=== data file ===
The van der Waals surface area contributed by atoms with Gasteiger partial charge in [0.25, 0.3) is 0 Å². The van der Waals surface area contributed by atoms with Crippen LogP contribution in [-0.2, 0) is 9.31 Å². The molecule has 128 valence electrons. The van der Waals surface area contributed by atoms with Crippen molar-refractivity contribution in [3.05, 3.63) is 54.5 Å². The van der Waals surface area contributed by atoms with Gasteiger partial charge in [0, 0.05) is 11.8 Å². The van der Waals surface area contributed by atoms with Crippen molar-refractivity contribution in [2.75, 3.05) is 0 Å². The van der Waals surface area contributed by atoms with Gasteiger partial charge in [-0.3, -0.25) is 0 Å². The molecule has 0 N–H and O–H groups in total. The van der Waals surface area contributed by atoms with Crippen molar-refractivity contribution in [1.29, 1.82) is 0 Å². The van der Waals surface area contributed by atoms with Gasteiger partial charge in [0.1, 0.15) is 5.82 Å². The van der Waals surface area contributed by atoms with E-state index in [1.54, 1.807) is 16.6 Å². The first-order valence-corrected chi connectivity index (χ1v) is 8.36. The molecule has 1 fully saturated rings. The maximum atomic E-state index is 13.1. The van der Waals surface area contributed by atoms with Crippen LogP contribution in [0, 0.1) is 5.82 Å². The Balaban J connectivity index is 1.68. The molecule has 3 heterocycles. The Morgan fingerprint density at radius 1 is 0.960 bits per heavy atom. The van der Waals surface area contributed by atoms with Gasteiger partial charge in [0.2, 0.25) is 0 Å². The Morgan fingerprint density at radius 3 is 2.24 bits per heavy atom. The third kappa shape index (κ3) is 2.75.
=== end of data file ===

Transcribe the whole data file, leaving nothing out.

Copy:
The van der Waals surface area contributed by atoms with Gasteiger partial charge in [0.25, 0.3) is 0 Å². The van der Waals surface area contributed by atoms with Crippen LogP contribution in [-0.2, 0) is 9.31 Å². The molecule has 128 valence electrons. The van der Waals surface area contributed by atoms with Crippen molar-refractivity contribution in [3.05, 3.63) is 54.5 Å². The van der Waals surface area contributed by atoms with Gasteiger partial charge in [0, 0.05) is 11.8 Å². The van der Waals surface area contributed by atoms with Crippen molar-refractivity contribution in [2.75, 3.05) is 0 Å². The van der Waals surface area contributed by atoms with Gasteiger partial charge in [-0.3, -0.25) is 0 Å². The molecule has 0 N–H and O–H groups in total. The van der Waals surface area contributed by atoms with Crippen molar-refractivity contribution in [1.29, 1.82) is 0 Å². The van der Waals surface area contributed by atoms with Gasteiger partial charge in [0.1, 0.15) is 5.82 Å². The van der Waals surface area contributed by atoms with E-state index in [1.54, 1.807) is 16.6 Å². The first-order valence-corrected chi connectivity index (χ1v) is 8.36. The molecule has 1 fully saturated rings. The maximum atomic E-state index is 13.1. The van der Waals surface area contributed by atoms with Crippen LogP contribution in [0, 0.1) is 5.82 Å². The Balaban J connectivity index is 1.68. The molecule has 3 heterocycles. The Morgan fingerprint density at radius 1 is 0.960 bits per heavy atom. The van der Waals surface area contributed by atoms with Gasteiger partial charge in [0.2, 0.25) is 0 Å². The Morgan fingerprint density at radius 3 is 2.24 bits per heavy atom. The third kappa shape index (κ3) is 2.75.